49. I use a yahoo email address because I have a VERY common name, and it was impossible for me to get anything close to resembling my real name at gmail. I mean, I would have add to add my zip code or something to my entire name to get an email address at gmail. I’ve had the yahoo account for a decade, and it does use my real name, so I figure at least it’s got that going for it.

    But yeah, I need to set up a real URL at some point, not just my WordPress blog, and go that route with email. Too bad that most of the best versions of my name are already taken there, too. Maybe I should’ve taken my husband’s last name when I got married after all….
    .-= Jennifer L´s last blog ..Don’t tell me what your interview subject had for lunch =-.

  50. I certainly do not understand why an email address from a free provider is unprofessional.I use my gmail accountevery where and i don’t think by using this mail i am getting less response. IT’s the matter/text that counts not the email address.

  51. Now you have me wondering if I should change my e-mail address….it’s from my URL http://www.drewbrophy.com – the artist that I represent (and my husband) but I have my own blog site as well. Hmmmmm
    .-= Maria Brophy´s last blog ..Go with the flow and drop the Attitude! (I said to me) =-.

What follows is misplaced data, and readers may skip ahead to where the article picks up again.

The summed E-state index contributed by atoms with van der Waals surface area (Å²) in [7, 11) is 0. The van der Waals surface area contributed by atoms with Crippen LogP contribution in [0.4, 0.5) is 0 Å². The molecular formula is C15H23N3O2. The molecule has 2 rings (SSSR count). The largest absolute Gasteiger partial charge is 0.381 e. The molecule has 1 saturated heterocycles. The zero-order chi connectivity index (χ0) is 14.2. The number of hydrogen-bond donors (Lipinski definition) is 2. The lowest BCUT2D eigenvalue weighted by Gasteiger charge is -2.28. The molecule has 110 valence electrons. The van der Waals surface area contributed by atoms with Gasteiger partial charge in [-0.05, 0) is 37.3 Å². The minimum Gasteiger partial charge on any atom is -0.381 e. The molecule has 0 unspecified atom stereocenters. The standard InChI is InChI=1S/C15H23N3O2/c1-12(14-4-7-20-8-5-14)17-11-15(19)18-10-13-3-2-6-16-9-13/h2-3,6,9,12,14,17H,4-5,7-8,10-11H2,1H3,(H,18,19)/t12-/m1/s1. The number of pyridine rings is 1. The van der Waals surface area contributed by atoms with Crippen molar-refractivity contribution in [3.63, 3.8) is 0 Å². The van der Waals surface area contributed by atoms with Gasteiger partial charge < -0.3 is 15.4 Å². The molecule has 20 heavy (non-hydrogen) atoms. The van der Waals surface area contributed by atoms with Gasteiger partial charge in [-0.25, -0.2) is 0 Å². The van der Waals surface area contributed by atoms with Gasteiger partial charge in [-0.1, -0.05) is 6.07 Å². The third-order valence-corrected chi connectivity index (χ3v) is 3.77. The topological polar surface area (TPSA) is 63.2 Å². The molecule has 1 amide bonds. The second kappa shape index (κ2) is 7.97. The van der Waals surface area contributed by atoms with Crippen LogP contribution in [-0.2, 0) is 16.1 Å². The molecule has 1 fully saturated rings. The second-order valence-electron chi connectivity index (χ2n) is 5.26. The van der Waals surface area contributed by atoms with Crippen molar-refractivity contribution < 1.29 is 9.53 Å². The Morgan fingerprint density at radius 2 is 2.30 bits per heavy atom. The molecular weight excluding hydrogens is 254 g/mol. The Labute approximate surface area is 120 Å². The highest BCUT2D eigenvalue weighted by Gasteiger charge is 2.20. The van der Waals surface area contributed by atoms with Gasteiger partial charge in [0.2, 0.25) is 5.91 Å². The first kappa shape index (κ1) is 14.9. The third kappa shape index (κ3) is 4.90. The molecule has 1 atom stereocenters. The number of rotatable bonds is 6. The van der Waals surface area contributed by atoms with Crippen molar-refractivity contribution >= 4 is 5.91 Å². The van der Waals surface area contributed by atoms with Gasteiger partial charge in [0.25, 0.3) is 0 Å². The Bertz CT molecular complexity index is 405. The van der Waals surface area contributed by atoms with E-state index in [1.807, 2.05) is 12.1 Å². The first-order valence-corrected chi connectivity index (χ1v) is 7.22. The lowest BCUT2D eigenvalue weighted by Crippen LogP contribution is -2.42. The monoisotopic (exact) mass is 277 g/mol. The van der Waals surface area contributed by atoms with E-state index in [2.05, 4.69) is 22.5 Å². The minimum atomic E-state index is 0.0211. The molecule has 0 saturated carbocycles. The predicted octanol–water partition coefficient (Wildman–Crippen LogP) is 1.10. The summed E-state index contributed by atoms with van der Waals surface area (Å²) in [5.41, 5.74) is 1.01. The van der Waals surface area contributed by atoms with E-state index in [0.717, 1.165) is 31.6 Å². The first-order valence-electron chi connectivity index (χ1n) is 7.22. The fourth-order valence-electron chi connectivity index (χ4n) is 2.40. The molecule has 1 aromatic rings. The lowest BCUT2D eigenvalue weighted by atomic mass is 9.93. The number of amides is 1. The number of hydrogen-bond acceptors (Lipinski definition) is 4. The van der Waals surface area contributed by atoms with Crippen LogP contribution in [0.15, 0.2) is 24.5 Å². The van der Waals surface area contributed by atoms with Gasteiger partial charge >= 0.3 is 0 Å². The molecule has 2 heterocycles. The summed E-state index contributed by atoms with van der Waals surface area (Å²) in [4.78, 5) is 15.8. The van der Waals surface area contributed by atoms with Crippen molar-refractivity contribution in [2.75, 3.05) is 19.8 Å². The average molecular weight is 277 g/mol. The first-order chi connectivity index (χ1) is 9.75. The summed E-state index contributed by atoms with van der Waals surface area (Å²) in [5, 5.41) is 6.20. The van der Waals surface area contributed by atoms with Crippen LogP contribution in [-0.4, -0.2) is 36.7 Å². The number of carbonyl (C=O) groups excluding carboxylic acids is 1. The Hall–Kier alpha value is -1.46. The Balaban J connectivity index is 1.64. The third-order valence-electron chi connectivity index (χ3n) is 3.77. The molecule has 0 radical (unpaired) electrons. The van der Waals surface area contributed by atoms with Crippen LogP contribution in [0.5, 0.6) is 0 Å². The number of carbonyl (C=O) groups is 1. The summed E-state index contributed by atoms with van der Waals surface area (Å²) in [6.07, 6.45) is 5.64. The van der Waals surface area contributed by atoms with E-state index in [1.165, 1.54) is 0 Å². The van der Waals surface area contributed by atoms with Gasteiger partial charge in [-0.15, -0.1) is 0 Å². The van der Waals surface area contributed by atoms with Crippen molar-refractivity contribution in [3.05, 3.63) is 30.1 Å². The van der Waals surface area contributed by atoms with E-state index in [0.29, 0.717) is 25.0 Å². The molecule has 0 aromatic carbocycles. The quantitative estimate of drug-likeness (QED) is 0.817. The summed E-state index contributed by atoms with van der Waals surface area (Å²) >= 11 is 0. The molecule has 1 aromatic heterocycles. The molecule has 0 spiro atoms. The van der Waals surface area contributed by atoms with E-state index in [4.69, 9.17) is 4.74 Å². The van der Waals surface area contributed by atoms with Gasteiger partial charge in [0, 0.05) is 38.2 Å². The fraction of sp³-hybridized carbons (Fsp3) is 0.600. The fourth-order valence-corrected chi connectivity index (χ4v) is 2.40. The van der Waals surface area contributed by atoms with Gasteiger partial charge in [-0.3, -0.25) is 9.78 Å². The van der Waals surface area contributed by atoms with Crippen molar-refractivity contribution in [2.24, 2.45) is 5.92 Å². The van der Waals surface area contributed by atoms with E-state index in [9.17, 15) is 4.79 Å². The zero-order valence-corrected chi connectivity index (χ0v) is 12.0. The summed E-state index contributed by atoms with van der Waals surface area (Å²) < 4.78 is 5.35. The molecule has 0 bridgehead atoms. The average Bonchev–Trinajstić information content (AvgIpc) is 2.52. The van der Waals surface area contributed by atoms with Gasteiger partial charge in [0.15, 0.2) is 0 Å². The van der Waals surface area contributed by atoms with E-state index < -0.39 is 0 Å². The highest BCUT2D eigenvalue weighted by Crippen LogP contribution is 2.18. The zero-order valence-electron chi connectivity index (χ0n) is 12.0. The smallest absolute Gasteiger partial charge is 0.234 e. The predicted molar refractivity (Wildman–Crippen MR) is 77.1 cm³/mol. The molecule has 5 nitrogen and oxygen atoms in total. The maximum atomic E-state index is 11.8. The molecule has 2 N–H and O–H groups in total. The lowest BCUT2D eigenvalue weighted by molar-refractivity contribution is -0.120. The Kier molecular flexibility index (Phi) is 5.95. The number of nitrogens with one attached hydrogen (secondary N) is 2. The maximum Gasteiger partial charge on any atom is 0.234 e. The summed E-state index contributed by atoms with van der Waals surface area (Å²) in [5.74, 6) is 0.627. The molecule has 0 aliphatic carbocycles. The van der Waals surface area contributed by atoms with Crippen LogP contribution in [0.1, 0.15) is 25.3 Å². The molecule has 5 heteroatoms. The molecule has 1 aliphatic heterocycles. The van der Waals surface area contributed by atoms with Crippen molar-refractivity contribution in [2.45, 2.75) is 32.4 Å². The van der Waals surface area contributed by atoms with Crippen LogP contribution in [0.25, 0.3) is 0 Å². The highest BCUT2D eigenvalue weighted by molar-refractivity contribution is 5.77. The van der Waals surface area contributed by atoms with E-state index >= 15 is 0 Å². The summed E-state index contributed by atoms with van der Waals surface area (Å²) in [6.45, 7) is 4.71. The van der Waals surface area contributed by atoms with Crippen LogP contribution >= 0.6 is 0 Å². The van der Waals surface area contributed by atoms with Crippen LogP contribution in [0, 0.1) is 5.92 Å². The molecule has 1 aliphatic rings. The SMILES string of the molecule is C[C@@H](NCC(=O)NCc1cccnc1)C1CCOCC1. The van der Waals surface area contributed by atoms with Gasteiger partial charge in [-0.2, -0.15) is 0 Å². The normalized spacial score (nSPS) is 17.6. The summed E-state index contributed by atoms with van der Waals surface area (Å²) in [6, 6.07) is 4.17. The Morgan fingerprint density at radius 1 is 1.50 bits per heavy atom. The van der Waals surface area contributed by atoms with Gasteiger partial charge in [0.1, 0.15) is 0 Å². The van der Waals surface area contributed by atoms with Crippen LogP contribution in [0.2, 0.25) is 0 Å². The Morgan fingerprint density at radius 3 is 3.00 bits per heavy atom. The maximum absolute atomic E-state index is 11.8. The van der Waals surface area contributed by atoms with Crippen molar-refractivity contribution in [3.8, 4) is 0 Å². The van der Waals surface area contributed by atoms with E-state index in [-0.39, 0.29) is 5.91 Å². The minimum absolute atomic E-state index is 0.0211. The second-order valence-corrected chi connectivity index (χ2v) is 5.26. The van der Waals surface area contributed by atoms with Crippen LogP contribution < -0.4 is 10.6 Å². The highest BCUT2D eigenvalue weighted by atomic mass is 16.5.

52. I think Hotmail and Yahoo addresses definitely look unprofessional. The jury is out for me in regards to Gmail addresses. I think they are a step above the rest and if Google go ahead with Google Social Search, then a Gmail address will become increasingly important and valuable.

  53. @ Gillian – Yup, we like Gmail ourselves, and it’s pretty much been commonly embraced by the ‘business class’, as it were. At least it doesn’t sound as silly as an email that includes ‘yahoo!’ (kind of like ‘partytime’?!) or ‘hot’ (uh… no.)

    @ Maria – Well, my first thought, as a consumer, is that you own a company named “Drew Brophy.” or that Drew Brophy is an actual person. If so, or if you do, great! If you don’t… uh… you may want to consider changing that :)

    @ Adam – If you read the comment section, you’ll note that we pretty much support Gmail all over the place. We’re talking about the other types of free emails.

    @ Jennifer – If you do set up a real URL/email, you might be surprised what you can do with your name :)

    @ Paul – I hear you on the ‘logged into Gmail all day’… Me and Gmail… we’re big buddies, man.

    @ Omar – If you want a job, want to be hired, want a gig, want clients and want to be respected, yes. Because any screenwriter or actor who has an email like, “sparkie97@yahoo.com” is certainly sending a silent message that he’s not a pro, he’s a clown.

    Which you’re not, I’m sure. And even clowns need respectable email addresses.